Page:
Alex:
No. Absolutely. I was gonna say a lot of this is you can people sort of asking us our opinion, you know, you know, how many people do you think will go on my website on mobile, like, well, if your analytics installed, you can see rather than just assuming, and some people are different, like beat a lot of b2b stuff. We’ve got b2b business and there’s more predominantly on desktop, and we find actually little things like because we track all the way to a sale, do the best applications or leads come from mobile, or desktop. And if you’re running ads, you can then adjust your bidding, eradicate any mobile users in terms of ads, if you want it to if the data is telling you that they’re not as good as you, your desktop stuff.

Tom:
Yeah, absolutely. And we do do that for a number of campaigns, we’ve switched mobile off, in some instances, it can produce a lot of leads, but for the product that it is those people that sort of maybe coming through mobile, sometimes they’ve been, it’s been a struggle to get hold of them afterwards. Whereas those on a desktop as soon as the lead drops in, they know they’re sat down, they know they’re, you know, in front of the computer, delivering them straight away and the contact rates great, whereas on the mobile that may be a bit out and about or certainly in particular times as well. That’s the other thing. You know, you’ve often seen that particularly from a b2b point of view. The use of desktop is obviously peaking sort of during those nine to five hours, but then mobile and tablet takes over then in the evening, which is completely unsurprising when we think about you know, What we do ourselves?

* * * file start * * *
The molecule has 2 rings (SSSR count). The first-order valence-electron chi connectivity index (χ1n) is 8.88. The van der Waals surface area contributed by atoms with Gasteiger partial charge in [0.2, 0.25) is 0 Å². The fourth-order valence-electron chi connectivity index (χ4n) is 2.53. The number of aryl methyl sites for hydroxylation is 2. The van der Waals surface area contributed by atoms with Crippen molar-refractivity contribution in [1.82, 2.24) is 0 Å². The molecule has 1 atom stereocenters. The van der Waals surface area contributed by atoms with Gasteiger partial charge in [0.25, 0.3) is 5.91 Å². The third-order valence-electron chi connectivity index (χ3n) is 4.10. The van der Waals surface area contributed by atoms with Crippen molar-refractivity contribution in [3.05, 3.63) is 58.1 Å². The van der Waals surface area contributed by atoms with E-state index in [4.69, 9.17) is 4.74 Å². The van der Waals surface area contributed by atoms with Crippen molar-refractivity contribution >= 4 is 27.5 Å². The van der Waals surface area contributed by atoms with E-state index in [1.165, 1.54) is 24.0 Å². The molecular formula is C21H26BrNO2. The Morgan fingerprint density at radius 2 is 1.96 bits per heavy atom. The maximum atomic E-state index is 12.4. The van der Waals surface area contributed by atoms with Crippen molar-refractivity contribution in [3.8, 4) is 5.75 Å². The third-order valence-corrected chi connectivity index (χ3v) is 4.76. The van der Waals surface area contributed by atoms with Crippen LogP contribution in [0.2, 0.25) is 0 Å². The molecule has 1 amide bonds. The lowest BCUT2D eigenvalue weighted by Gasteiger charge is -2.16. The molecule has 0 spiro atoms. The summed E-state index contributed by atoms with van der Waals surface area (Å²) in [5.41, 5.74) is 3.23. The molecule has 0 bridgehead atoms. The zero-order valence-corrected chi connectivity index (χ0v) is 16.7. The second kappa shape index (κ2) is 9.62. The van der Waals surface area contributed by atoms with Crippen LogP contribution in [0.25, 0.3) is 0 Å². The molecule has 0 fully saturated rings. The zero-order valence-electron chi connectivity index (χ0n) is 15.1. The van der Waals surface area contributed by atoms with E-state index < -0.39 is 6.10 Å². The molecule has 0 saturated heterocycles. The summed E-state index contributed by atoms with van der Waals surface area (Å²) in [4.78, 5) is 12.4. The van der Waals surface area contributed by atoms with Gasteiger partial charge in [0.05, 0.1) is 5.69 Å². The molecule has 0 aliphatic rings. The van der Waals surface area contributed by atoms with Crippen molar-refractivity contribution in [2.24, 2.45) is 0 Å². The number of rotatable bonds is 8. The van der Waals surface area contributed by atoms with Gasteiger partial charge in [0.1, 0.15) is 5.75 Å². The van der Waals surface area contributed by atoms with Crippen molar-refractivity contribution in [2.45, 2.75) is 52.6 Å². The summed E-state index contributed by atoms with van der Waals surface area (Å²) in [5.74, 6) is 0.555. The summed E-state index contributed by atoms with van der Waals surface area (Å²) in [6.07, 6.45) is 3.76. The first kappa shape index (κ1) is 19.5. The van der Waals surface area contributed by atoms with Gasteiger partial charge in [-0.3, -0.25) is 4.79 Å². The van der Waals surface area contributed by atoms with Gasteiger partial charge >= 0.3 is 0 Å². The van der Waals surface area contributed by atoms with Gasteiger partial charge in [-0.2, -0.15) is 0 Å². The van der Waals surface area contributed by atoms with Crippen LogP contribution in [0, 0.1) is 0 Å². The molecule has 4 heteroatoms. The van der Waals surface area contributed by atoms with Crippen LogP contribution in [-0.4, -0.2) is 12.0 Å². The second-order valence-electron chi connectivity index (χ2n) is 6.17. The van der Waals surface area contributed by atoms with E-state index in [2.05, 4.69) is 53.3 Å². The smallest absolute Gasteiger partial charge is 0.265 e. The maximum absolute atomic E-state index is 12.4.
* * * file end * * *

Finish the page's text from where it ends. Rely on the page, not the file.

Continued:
Alex:
Absolutely.

Tom:
So yeah, the device thing is really important because it gives you a lot of insight back on, you know, if your website is performing well, or not well, on various devices, whether it’s desktop, mobile, or even tablet, it also gives you information on things like where people are searching from the ticket if you’re focusing on local stuff you’ll be able to see in terms of I think you can see is down to the town and city within a reasonable radius, where were people landing on your site from which still can be useful. If you saw between a few different towns and cities and all that for you. Maybe you’re in a satellite town, maybe, and you want to get more traffic from the city, maybe you can see if that is or isn’t being successful.